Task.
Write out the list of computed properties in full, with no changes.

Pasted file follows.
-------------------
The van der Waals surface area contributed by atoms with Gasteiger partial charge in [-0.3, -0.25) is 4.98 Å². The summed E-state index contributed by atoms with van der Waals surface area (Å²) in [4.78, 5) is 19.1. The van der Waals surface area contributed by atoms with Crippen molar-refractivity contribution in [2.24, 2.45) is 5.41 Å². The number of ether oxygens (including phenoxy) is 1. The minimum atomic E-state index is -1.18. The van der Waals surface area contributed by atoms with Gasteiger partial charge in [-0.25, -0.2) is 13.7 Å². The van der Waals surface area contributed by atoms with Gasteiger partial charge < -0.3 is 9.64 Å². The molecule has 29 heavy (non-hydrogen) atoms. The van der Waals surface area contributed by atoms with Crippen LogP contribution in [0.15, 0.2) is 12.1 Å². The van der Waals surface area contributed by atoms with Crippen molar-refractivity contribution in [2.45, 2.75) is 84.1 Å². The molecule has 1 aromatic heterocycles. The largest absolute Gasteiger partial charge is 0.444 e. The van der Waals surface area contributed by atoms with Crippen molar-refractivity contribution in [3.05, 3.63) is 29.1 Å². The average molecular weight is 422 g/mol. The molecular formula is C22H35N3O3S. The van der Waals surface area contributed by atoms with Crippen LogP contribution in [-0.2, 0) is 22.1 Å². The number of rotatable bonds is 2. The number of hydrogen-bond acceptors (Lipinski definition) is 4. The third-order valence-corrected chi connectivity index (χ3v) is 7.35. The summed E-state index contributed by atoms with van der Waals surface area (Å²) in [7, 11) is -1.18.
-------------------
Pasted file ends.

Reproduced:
The van der Waals surface area contributed by atoms with Gasteiger partial charge in [-0.3, -0.25) is 4.98 Å². The summed E-state index contributed by atoms with van der Waals surface area (Å²) in [4.78, 5) is 19.1. The van der Waals surface area contributed by atoms with Crippen molar-refractivity contribution in [2.24, 2.45) is 5.41 Å². The number of ether oxygens (including phenoxy) is 1. The minimum atomic E-state index is -1.18. The van der Waals surface area contributed by atoms with Gasteiger partial charge in [-0.25, -0.2) is 13.7 Å². The van der Waals surface area contributed by atoms with Gasteiger partial charge < -0.3 is 9.64 Å². The molecule has 29 heavy (non-hydrogen) atoms. The van der Waals surface area contributed by atoms with Crippen LogP contribution in [0.15, 0.2) is 12.1 Å². The van der Waals surface area contributed by atoms with Crippen molar-refractivity contribution in [2.45, 2.75) is 84.1 Å². The molecule has 1 aromatic heterocycles. The largest absolute Gasteiger partial charge is 0.444 e. The van der Waals surface area contributed by atoms with Crippen molar-refractivity contribution in [3.05, 3.63) is 29.1 Å². The average molecular weight is 422 g/mol. The molecular formula is C22H35N3O3S. The van der Waals surface area contributed by atoms with Crippen LogP contribution in [-0.2, 0) is 22.1 Å². The number of rotatable bonds is 2. The number of hydrogen-bond acceptors (Lipinski definition) is 4. The third-order valence-corrected chi connectivity index (χ3v) is 7.35. The summed E-state index contributed by atoms with van der Waals surface area (Å²) in [7, 11) is -1.18.